“The essence of the building has been a challenge,” said Sande Zipser, corporate sales manager for the Lindi/Oopera showroom, which has been at the California Market Center for years. “Showrooms are coming to CMC, but it’s slow. A lot of people left the building when it was being renovated and moved into other buildings.”
But two big corporate tenants are coming to creative office buildings in the coming months. Adidas is expecting 107,000 square feet of office space to be built for its marketing, design and sales force. Forever 21 will move its East downtown Los Angeles headquarters to the complex when its office space is built.
The California Market Center has not formally announced the arrival of Forever 21, but has confirmed via email that Forever 21’s parent company Simon Properties Authentic Retail Corp. .
Forever 21’s current headquarters are seven miles east of downtown Los Angeles, in a former Macy’s furniture store, which the fast-fashion retailer sold for $166 million in 2019, the same year it filed for bankruptcy protection. . Since then, it has rented space in the 2.1 million square meter structure.
Forever 21 employees are already working at the California Market Center in temporary spaces on the eighth and ninth floors of the showroom building, said Elizabeth Beery, vice president of purchasing at Forever 21, who was checking merchandise lined up on racks on the ninth floor. . “We are very excited to be moving to downtown Los Angeles and the Fashion District,” she said.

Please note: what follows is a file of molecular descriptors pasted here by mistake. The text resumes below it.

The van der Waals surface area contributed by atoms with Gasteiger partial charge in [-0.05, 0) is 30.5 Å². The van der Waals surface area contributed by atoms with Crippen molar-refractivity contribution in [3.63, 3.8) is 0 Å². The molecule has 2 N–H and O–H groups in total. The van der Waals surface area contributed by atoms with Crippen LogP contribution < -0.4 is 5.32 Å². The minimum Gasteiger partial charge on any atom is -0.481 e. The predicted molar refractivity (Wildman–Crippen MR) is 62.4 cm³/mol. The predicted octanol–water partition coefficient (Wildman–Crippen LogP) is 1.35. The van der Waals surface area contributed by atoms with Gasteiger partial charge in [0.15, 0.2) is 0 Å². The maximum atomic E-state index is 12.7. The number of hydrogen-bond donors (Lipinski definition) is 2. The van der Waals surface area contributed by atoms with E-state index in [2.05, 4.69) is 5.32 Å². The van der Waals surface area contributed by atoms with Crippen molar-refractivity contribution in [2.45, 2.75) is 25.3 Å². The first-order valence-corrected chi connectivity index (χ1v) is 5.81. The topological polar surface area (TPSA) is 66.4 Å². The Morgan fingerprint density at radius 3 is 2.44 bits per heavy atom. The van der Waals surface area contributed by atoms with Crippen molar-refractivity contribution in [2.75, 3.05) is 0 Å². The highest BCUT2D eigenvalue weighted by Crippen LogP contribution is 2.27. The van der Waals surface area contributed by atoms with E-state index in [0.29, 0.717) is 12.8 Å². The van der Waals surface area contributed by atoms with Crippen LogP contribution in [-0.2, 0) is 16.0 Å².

The top three floors of the showroom building are occupied by the Ross Stores purchasing offices.
Corporate tenants are expected to help fill ground-floor spaces in the complex reserved primarily for restaurants and retail. At the moment, they are almost empty. Earlier this year, Brookfield announced that Urbanspace, a dining hall with 19 restaurants, would be coming to the ground floor. This has not yet materialised. And a gym planned for the ground floor hasn’t opened either.
On the showroom side of the complex, there has been some positive movement. At the beginning of the year, the CMC had around 30 showrooms. There are now approximately 80 showrooms spread over seven floors, with the heaviest representation being the 24 children’s clothing showrooms on the fifth floor.
Kristian Rene, owner of the Junkie Collection, opened her first showroom on the fourth floor of the CMC two years ago, though the rent was higher than other showroom buildings. The California Market Center offered smaller showrooms like hers, at 600 square feet, which helped save money. “The experience of having a showroom has opened me up to new avenues, doing more business and meeting all kinds of people that I feel I wouldn’t have met otherwise,” she said during the June 12-16 market week. (There are no readily available attendance figures for the number of buyers or retailers in the market week.)